Now, let’s say we meet someone and we want to go on “vacation”, remember it’s baggage so it’s part of the package.

What we find is that it’s nearly impossible to find a hotel to fit everything just the way we need it for us to keep the baggage hidden and accommodate us AND this new person (oh and don’t forget this new person comes with their own baggage).

There’s three ways we tend to handle this situation;

  1. Blame the hotel (this is equivalent to blaming our circumstances);
    In this mode we react with sheer outrage and view it as an insult, as though “the hotel” has saddled us with these tiny, unaccommodating rooms; “Don’t they know who I am!?”
  2. Blame the other person; (as described above, my “crazy” feeling was them not me)
    In this mode we demand the other person “deal with their baggage” since it’s making our luggage feel oppressive; “How dare you bring your baggage, I need all my things!!”
  3. Compare and contrast what you each bring, combine where appropriate, and be open to giving and receiving feedback as to why some (or most) isn’t needed

The third option is love’s approach.

Sadly, this approach is rarely seen because we fear we don’t know who we are without our baggage. Thus, we simultaneously hate our past and cling to it for dear life.

Love is synonymous with faith and that means when you have self-love, you have self-faith.

Try to remember;

blue and red superman print tank top shirtNo matter what this world can dish out you were born fully capable to handle it.

In fact, you come out stronger as a result.

The Flat Tire

automobile automotive blurred background car

As with the baggage, none of us are riding on a full set of tires.

For simplification purposes let’s imagine our back right tire is blown completely out, no rubber at all.

Most of the time it’s fine, because when we drive we counterbalance it and it stays riding on the “good” tires.

Riding along, we try to ignore people who come up and honk their horns and try and flag us down to let us know anything is wrong, yelling stuff like;

“Yeah?! F you buddy, I’m in my lane. Mind your own business!”

Then we meet someone and they want a ride. Uh-oh! The added weight causes our balance to shift and now when we hit bumps we bottom out and we notice something is wrong. So, what’s different?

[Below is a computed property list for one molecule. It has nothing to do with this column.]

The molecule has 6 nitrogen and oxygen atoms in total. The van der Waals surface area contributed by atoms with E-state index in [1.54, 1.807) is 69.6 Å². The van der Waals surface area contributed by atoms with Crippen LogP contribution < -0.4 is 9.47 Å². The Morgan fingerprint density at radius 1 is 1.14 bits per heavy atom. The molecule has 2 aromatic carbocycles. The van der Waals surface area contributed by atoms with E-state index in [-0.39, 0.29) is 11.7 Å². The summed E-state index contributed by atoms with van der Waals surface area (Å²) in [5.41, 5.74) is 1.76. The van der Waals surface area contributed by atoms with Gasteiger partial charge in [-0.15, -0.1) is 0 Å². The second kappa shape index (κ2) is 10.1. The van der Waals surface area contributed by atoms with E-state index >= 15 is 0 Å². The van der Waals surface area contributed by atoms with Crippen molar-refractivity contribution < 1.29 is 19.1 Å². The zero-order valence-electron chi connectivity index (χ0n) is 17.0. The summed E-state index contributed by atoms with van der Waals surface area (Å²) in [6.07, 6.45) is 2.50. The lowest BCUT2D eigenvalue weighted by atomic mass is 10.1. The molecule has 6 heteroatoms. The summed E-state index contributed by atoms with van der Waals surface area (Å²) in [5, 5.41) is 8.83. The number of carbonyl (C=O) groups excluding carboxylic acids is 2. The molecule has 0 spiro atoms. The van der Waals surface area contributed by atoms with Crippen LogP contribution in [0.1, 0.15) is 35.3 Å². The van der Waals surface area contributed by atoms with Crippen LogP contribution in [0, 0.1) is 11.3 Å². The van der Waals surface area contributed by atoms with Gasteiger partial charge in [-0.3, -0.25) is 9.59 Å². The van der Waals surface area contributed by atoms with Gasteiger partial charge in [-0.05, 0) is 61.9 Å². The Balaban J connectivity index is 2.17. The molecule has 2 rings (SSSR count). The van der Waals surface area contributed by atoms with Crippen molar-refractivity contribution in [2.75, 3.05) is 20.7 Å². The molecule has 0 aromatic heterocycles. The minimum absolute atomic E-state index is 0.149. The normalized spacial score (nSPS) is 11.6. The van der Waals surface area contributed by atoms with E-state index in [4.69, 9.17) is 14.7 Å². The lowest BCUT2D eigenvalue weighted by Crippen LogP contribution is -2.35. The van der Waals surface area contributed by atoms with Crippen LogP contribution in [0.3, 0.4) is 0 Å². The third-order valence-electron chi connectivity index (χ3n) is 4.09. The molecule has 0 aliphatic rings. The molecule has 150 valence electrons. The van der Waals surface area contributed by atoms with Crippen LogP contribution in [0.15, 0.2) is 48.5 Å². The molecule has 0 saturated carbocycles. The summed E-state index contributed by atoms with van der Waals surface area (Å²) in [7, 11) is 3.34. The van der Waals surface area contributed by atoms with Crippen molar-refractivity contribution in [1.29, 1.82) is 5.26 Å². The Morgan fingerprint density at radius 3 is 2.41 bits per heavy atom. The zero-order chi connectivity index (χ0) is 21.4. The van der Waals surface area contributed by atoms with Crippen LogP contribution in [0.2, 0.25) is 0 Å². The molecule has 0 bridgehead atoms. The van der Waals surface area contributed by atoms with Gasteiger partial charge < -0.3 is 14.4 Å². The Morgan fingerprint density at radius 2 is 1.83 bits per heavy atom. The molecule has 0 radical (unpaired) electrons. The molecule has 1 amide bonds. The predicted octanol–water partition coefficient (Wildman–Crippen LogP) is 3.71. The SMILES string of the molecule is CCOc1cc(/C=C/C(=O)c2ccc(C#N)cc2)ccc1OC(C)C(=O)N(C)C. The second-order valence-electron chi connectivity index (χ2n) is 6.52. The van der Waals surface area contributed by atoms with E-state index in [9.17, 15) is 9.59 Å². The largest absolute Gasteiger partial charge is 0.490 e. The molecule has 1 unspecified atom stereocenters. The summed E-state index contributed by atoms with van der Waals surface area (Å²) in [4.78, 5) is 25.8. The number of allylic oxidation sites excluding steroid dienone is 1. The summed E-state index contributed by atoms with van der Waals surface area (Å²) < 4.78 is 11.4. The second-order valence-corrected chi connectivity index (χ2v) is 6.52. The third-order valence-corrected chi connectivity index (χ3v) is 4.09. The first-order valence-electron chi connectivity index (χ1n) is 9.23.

“Ohhh, It’s you!”, we find ourselves exclaiming. We’re forced to ask them to get out because everything was fine before they came along.

Then, it happens, something big enough that causes the other rear tire to go.

The world is blamed for being unsuitable for driving; we “shouldn’t” have to worry about paying attention or have to worry about changes in our environment.

stacked vehicle tire lot

We see it as “unfair” that we’re forced to stay home, while continuing to maintain “There’s nothing wrong, the car was running fine”

In order to keep our delusion in place we demand that all roads be covered in rubber so we can drive our car; “why should I have to put up with not driving, they’re not better than me!”

As crazy as that sounds, it’s the exact same as the first option in the baggage example.

In this state of mind we invest our time and resources in trying to convince others to see us as “right”, as we blame our inability to succeed on those who fail to understand our view of the world as the problem.

With just a little love that old car would be driving like new and would support anyone who comes along who may want to join us on our journey.

This way no one has to be afraid of shifting their weight or holding their breathe waiting for that other tire to blow.

I hope this was helpful, if anyone is still reading this at this point… thanks as always for your support and being with me on the journey.

grayscale photo of road

One thought on “By George, There’s Crazy Afoot – Self Reflecting From Conflict